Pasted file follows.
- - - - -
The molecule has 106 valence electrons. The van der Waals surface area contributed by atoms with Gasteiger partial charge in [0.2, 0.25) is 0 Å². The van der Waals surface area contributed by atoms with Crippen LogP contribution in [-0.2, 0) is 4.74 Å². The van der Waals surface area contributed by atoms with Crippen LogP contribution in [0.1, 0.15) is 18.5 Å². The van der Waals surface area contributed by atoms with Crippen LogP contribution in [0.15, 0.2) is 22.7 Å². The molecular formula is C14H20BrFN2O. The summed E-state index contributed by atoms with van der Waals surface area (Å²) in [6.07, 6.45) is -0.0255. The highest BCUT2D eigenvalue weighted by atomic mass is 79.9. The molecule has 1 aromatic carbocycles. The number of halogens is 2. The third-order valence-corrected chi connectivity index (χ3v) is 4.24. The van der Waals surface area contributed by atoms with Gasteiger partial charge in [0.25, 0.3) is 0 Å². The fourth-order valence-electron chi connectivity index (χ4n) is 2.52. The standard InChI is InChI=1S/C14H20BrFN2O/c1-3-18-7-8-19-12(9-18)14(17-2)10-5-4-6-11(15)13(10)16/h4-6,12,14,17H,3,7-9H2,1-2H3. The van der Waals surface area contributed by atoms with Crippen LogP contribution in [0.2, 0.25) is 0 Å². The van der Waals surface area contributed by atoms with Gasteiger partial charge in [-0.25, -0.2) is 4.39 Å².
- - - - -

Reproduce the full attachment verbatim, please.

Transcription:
The molecule has 106 valence electrons. The van der Waals surface area contributed by atoms with Gasteiger partial charge in [0.2, 0.25) is 0 Å². The van der Waals surface area contributed by atoms with Crippen LogP contribution in [-0.2, 0) is 4.74 Å². The van der Waals surface area contributed by atoms with Crippen LogP contribution in [0.1, 0.15) is 18.5 Å². The van der Waals surface area contributed by atoms with Crippen LogP contribution in [0.15, 0.2) is 22.7 Å². The molecular formula is C14H20BrFN2O. The summed E-state index contributed by atoms with van der Waals surface area (Å²) in [6.07, 6.45) is -0.0255. The highest BCUT2D eigenvalue weighted by atomic mass is 79.9. The molecule has 1 aromatic carbocycles. The number of halogens is 2. The third-order valence-corrected chi connectivity index (χ3v) is 4.24. The van der Waals surface area contributed by atoms with Gasteiger partial charge in [0.25, 0.3) is 0 Å². The fourth-order valence-electron chi connectivity index (χ4n) is 2.52. The standard InChI is InChI=1S/C14H20BrFN2O/c1-3-18-7-8-19-12(9-18)14(17-2)10-5-4-6-11(15)13(10)16/h4-6,12,14,17H,3,7-9H2,1-2H3. The van der Waals surface area contributed by atoms with Crippen LogP contribution in [0.2, 0.25) is 0 Å². The van der Waals surface area contributed by atoms with Gasteiger partial charge in [-0.25, -0.2) is 4.39 Å².